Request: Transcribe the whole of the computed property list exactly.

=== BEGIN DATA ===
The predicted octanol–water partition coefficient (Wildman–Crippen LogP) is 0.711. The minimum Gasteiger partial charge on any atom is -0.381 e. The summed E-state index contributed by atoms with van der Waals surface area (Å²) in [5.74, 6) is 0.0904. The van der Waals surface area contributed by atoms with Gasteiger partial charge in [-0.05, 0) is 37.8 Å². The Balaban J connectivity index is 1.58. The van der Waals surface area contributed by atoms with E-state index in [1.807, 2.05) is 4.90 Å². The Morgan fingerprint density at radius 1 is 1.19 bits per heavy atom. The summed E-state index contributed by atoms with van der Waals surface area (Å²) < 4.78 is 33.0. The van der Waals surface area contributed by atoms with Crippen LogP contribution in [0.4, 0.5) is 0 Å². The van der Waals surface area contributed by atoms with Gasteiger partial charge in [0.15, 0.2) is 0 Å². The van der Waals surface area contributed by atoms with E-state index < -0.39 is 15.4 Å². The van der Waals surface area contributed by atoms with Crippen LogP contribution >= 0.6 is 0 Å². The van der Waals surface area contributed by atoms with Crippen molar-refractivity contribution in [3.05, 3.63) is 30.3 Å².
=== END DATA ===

The predicted octanol–water partition coefficient (Wildman–Crippen LogP) is 0.711. The minimum Gasteiger partial charge on any atom is -0.381 e. The summed E-state index contributed by atoms with van der Waals surface area (Å²) in [5.74, 6) is 0.0904. The van der Waals surface area contributed by atoms with Gasteiger partial charge in [-0.05, 0) is 37.8 Å². The Balaban J connectivity index is 1.58. The van der Waals surface area contributed by atoms with E-state index in [1.807, 2.05) is 4.90 Å². The Morgan fingerprint density at radius 1 is 1.19 bits per heavy atom. The summed E-state index contributed by atoms with van der Waals surface area (Å²) < 4.78 is 33.0. The van der Waals surface area contributed by atoms with Crippen LogP contribution in [0.4, 0.5) is 0 Å². The van der Waals surface area contributed by atoms with Gasteiger partial charge in [0.15, 0.2) is 0 Å². The van der Waals surface area contributed by atoms with E-state index < -0.39 is 15.4 Å². The van der Waals surface area contributed by atoms with Crippen LogP contribution >= 0.6 is 0 Å². The van der Waals surface area contributed by atoms with Crippen molar-refractivity contribution in [3.05, 3.63) is 30.3 Å².